Back to Listing

Riding the brand wagon

03 March 2012

I don’t buy cheap mascara and I don’t get time to do a lot of make-up checks. Lipstick aside (which I can refresh and replenish without a mirror), I’m thinking of giving make-up away – well, mascara. I can’t be constantly checking for owl eyes… that beauty faux pas which is especially bad in Sydney, no matter what your mascara brand, where the potential for run increases in line with the humidity. 

It’s at this point that I have to stop and say: that might be the only time in my life I’ve ever uttered the word ‘brand’ in the same sentence as ‘doesn’t matter’. After all, who doesn’t think ‘brand’ is King? Or in Ruby’s case, Queen. Certainly, she’s taking women’s markets, and the whole bank, to a new level.

Staff and our customers love her because she’s focussed on diversity. Of course, when so many people want to be part of her polished, exciting potential, it’s important to jealously guard her identity and integrity and we’ve done that by appointing ambassadors to look after her across the company, increasing her reach but not at the expense of diluting the strength of her message. 

Not only does Ruby give us a way to talk to our female customers at the pointy end of Women’s Markets, she’s our way to reach out to the broader female population at the local level. And that’s the value add for everyone involved with her: Ruby remains strong and focussed while her message, and value, reach further and further into the community. 

A community we know has so much to say and offer and one we’ve again been diligently mining for answers about how we think and feel when it comes to money and lifestyle choices. Your answers have been captured in the results of our new survey ‘Generations of Women’, launched to celebrate what has now become our very significant, annual calendar of events surrounding International Women’s Day. 

Under the lead of our CEO Gail Kelly and as one of the first major banks to sign the Women’s Empowerment Principles, we take great pride in our contribution to increasing awareness around the Principles, around the day and around raising money for UN Women to continue its work looking at the global potential of women in every facet of life.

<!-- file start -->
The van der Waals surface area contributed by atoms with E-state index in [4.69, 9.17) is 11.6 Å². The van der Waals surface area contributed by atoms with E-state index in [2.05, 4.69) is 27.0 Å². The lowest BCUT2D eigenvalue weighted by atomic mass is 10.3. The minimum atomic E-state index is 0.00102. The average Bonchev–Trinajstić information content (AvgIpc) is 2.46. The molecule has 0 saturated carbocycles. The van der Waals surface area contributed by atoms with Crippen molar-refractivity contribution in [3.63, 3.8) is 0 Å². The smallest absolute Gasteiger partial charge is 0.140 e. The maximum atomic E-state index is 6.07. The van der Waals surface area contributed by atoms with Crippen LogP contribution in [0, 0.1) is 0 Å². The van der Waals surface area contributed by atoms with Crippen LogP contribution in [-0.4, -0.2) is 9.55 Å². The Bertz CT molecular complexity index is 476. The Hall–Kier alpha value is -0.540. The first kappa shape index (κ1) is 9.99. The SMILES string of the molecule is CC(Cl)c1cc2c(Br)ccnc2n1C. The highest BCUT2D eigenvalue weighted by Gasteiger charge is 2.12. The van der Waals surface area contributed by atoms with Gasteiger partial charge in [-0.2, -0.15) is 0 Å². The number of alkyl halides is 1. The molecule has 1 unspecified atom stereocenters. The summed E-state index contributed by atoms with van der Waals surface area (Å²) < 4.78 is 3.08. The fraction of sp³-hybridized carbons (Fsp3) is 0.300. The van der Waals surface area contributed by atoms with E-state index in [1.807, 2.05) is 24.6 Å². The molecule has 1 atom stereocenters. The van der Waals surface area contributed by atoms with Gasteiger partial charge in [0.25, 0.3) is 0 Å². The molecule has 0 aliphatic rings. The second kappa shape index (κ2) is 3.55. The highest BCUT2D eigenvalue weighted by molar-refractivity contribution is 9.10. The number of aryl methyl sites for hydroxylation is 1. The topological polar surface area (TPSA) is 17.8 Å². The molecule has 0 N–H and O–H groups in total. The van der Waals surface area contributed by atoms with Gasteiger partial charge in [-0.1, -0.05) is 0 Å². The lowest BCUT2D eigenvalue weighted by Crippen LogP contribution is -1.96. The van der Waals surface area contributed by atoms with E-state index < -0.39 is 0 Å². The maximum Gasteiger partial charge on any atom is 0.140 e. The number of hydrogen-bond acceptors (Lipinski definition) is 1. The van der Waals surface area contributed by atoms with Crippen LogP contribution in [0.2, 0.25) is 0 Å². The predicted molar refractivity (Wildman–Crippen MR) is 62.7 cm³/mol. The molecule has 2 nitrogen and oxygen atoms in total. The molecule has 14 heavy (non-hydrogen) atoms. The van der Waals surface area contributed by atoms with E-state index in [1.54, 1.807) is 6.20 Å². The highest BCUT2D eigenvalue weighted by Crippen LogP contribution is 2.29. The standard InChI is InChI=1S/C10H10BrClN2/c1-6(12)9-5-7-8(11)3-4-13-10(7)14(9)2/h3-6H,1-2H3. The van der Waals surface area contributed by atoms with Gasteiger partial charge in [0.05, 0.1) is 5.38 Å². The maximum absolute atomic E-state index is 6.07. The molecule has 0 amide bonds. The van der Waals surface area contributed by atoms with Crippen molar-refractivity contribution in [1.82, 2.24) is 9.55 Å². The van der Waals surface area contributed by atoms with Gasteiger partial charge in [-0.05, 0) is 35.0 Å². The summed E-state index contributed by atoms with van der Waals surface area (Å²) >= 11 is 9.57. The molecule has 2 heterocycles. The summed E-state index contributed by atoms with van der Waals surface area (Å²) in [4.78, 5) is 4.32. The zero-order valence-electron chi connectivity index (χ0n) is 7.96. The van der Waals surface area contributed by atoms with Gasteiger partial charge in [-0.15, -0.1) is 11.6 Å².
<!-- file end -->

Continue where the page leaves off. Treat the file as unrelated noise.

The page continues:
Our ‘Generations’ survey uncovered some really profound differences between the way our mothers, our daughters and granddaughters view their choices and see their futures… not unsurprisingly, a great many similarities popped up as well. I think if we look at and understand the differences while utilising the benefits inherent in finding similarities, we are in the best spot to harness both energies to create better outcomes in the future.

What I found really heartening is that Gen Y gets it. They’re money savvy. They understand what’s required to lead independent, financially stable lives now. (That’s not what we found with Baby Boomers and the majority of Gen Xers.) But that’s not a cue for Gen Y to go off and gloat. For anyone born after 1979, just like your Gen X buddies and your late Baby Boomer parents, you really could be doing more to ensure your long term, future financial stability. 

It seems, there’s a serious disconnect between expectation and reality. Gen Ys have the ambitions and aspirations but they’re not setting in motion the steps needed to get there. They are great savers and are the first to take into consideration whether they have enough when deciding to have children. In fact, Gen Y won’t marry unless they have the money to afford the wedding they want. (As for their choices surrounding partners: Gen Y women won’t look at anyone who isn’t financially secure.)

So what about those Xers, the oldest of who are now in their mid 40s (well and truly into their mid-life crises) and the youngest in their mid-ish 30s?

Unhappy with where they are in life in general, we found their focus is on family and finances and investing in housing. In fact, 60.7% of Gen Xers wished they’d saved earlier for a new home. Over half believe where they are now financially and where they expected to be, do not match up at all, and most wish they’d done something different with their superannuation. Very few gave the cost of children a thought. They just had them. They also felt enormous pressure to have them, hold down a job and succeed.

(Note to self: Gen X is prime ‘real estate’ for my super and getting your life in control message.)

And what about my generation? The Baby Boomers’ refrain: ‘How much is enough’ rings throughout their answers. Is my health good enough? Is my financial wellbeing good enough? Have my children done a good enough job choosing their life partner? Will working until I am over 66 be enough? And just like our Gen X children, we thought they were enough in themselves and not about whether we had enough ourselves.

It’s been fascinating analysing what women think across the generations, but that’s not been the end of it. We’ve also highlighted where we’re able to offer useful support. In fact, our special offer available through Ruby in every branch in March is our gift to you. Ask us about it, and see what your cohorts think about the world in which we live by going to our Generations of Women survey.

Share